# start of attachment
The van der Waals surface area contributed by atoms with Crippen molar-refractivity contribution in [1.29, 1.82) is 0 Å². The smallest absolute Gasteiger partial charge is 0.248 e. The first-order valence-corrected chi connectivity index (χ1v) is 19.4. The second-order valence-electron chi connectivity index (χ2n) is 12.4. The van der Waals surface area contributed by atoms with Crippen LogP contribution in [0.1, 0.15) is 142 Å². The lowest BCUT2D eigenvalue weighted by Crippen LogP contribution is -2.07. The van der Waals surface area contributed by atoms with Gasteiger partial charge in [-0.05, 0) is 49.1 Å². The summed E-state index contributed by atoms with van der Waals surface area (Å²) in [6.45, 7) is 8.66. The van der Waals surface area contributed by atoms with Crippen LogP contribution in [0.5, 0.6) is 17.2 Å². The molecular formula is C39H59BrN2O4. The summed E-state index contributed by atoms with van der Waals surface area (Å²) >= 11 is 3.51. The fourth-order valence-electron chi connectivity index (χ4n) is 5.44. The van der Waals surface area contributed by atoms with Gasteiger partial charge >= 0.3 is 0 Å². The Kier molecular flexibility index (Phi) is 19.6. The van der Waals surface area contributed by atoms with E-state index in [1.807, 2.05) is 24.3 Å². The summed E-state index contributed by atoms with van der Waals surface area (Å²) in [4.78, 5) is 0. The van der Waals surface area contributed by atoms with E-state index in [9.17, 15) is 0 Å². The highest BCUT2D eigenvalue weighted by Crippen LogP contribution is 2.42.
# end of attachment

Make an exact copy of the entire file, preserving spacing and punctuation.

The van der Waals surface area contributed by atoms with Crippen molar-refractivity contribution in [1.29, 1.82) is 0 Å². The smallest absolute Gasteiger partial charge is 0.248 e. The first-order valence-corrected chi connectivity index (χ1v) is 19.4. The second-order valence-electron chi connectivity index (χ2n) is 12.4. The van der Waals surface area contributed by atoms with Crippen LogP contribution in [0.1, 0.15) is 142 Å². The lowest BCUT2D eigenvalue weighted by Crippen LogP contribution is -2.07. The van der Waals surface area contributed by atoms with Gasteiger partial charge in [-0.05, 0) is 49.1 Å². The summed E-state index contributed by atoms with van der Waals surface area (Å²) in [6.45, 7) is 8.66. The van der Waals surface area contributed by atoms with Crippen LogP contribution in [0.5, 0.6) is 17.2 Å². The molecular formula is C39H59BrN2O4. The summed E-state index contributed by atoms with van der Waals surface area (Å²) >= 11 is 3.51. The fourth-order valence-electron chi connectivity index (χ4n) is 5.44. The van der Waals surface area contributed by atoms with Gasteiger partial charge >= 0.3 is 0 Å². The Kier molecular flexibility index (Phi) is 19.6. The van der Waals surface area contributed by atoms with E-state index in [1.807, 2.05) is 24.3 Å². The summed E-state index contributed by atoms with van der Waals surface area (Å²) in [4.78, 5) is 0. The van der Waals surface area contributed by atoms with E-state index in [9.17, 15) is 0 Å². The highest BCUT2D eigenvalue weighted by Crippen LogP contribution is 2.42.